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Applauding the state of Alaska

Over the past several months, I have been reading some very disturbing articles in Indian Country Today on sexual violence in Indian country in the lower 48. After reading these, I have to applaud the state of Alaska in its efforts in dealing with sexual and domestic violence.

I am an itinerant public health nurse and also a sexual assault nurse examiner in Fairbanks. My public health job is in Athabascan villages and my SANE position is on call in Fairbanks.

We have SANEs; two work full-time and the other five are on call. We work out of the emergency room at Fairbanks Memorial Hospital and have the full support of the staff. We are even getting our own department in 2008 and have expanded our services to domestic violence as wel1.

There are sexual assault nurse examiners in Anchorage, Homer, Sitka, Bethel, Nome, Kotzebue and Dillingham. Most of these programs are hospital-based.

I have even had to do sexual assault exams in the remote villages, although most of those victims are flown, by state troopers, to the nearest facility that has a sexual assault program.

Alaska has women's shelters in Homer, Bethel, Unalaska, Kodiak, Dillingham, Sitka, Emmonak, Fairbanks, Juneau, Kenai, Ketchikan, Anchorage, Nome and Barrow.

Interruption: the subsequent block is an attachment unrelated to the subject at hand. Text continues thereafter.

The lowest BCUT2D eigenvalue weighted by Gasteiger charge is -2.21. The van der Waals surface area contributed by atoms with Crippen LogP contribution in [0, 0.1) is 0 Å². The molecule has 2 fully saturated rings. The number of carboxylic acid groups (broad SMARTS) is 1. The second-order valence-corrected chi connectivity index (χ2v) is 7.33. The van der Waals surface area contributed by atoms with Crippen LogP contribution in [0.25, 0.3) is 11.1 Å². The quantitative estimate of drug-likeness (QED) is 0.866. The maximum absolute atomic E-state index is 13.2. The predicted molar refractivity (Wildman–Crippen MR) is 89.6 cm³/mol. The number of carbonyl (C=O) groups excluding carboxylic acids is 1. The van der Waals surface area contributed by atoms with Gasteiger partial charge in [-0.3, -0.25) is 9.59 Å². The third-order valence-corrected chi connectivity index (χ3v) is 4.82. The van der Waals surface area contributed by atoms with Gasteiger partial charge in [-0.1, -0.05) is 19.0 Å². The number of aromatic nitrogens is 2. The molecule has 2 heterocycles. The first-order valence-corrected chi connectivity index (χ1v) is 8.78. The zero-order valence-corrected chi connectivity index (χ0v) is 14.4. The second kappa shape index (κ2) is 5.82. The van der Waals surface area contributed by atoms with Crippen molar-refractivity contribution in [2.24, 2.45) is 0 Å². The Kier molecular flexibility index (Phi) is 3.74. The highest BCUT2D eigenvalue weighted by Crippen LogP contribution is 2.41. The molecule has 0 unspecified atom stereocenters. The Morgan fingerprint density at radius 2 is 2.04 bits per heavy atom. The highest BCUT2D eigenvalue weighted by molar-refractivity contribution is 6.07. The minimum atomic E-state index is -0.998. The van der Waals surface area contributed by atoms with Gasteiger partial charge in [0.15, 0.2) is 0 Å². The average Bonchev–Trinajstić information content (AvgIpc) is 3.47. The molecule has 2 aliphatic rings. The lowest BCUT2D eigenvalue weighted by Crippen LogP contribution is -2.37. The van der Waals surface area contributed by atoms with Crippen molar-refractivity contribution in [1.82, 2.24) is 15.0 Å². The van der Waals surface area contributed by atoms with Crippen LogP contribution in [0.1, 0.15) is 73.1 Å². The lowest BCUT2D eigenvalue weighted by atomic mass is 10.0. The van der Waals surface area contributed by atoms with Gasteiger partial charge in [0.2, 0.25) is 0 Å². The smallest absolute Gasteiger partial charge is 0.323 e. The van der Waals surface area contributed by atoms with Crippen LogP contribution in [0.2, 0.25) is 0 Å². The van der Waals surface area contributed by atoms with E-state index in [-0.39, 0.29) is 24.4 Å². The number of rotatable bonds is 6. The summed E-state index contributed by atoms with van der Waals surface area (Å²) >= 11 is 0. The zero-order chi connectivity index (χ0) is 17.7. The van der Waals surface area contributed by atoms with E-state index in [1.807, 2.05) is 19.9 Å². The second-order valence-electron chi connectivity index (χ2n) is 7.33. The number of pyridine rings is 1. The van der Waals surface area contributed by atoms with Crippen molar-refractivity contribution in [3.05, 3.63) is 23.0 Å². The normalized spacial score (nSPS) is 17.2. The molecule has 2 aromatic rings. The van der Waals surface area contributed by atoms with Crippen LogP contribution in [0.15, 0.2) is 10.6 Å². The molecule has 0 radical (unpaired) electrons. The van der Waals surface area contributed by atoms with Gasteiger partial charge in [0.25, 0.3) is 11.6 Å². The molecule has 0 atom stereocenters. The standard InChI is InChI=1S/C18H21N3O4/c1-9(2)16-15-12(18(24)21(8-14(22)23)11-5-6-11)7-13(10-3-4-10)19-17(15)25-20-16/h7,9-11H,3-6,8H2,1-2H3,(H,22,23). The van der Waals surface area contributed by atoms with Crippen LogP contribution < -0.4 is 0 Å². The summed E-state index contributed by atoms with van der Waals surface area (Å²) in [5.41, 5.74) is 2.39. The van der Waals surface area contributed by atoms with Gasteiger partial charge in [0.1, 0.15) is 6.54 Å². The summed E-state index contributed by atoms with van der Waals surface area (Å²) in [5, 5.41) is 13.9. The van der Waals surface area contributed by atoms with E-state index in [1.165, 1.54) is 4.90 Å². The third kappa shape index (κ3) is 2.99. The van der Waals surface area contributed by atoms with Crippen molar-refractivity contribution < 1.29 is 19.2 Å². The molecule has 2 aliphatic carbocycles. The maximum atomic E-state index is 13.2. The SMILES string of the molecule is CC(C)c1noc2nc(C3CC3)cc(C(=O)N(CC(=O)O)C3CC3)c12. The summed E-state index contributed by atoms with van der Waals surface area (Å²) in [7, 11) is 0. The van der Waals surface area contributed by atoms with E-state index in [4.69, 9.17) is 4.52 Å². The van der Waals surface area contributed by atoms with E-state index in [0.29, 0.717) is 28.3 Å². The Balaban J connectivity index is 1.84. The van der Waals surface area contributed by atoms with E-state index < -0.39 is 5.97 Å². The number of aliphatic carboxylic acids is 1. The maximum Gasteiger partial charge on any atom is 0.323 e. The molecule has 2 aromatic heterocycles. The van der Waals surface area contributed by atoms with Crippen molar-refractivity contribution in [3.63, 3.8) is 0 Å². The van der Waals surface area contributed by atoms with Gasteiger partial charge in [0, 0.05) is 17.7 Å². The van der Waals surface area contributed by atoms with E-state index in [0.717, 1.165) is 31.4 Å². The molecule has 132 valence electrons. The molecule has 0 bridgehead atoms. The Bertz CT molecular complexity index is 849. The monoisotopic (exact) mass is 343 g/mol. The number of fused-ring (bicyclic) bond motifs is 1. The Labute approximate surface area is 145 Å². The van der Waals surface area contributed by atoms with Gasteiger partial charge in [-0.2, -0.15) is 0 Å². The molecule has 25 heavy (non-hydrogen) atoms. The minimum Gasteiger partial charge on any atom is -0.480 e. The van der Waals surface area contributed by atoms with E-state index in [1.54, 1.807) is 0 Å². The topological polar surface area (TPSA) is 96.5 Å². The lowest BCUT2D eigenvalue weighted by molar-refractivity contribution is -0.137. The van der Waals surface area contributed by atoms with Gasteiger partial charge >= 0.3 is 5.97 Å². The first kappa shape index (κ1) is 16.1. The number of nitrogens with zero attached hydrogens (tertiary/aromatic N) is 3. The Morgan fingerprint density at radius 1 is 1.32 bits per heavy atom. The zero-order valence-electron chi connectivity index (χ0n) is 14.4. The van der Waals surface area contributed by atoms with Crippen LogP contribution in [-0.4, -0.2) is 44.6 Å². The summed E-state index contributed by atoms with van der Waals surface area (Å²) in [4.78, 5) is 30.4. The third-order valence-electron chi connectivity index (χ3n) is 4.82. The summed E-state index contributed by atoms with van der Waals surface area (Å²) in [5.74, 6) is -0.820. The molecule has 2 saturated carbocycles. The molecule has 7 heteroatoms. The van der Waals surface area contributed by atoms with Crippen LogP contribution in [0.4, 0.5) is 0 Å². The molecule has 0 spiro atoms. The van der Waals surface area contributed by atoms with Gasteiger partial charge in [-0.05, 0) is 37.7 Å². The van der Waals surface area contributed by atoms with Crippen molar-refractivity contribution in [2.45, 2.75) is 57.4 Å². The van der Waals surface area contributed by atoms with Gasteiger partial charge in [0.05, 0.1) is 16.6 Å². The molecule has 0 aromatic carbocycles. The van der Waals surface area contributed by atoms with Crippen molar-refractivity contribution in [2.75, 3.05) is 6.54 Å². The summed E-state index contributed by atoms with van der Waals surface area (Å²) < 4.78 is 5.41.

The largest problem in regard to sexual assault and domestic violence in Alaska, especially in the Native villages, is lack of reporting. There is so much violence in the villages that I serve, but women don't want to - or are afraid to - talk; and a lot of the elders don't want them to talk. We desperately need to provide more education in this area.

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I was taken back with David Melmer's article [''Violence against women may go unpunished,'' Vol. 27, Iss. 2], stating that according to some advocates, short-term IHS doctors do not perform rape testing because they don't want to return to attend a possible court hearing.

My job requires me to be out of town a lot, but I testify for grand jury over the phone. The doctors could do the same. Not doing evidence collection for sexual assault cases, in my opinion, is denying care to patients.

We work very closely with the Alaska State Troopers, rural safety officers and local police departments incorporating sexual assault training into their new officer training schedule. The Forensic Nurses Association of Alaska puts on quarterly SANE trainings throughout the state and we have participants from the troopers, district attorney offices, shelters, military and local police departments.

If all BIA officers are required to be trained in Albuquerque, N.M., can pressure not be put on the training facility to use some of the resources of the sexual assault nurse examiner programs located in Albuquerque?

In looking at the International Association of Forensic Nurses Web site, the entire state of South Dakota does not even have one Sexual Assault Nurse/Sexual Assault Response Team program. It takes a lot of work to set up programs such as ours in Alaska, but in the end is it not worth the effort?

- Paula Ciniero RN, BSN

Fairbanks, Alaska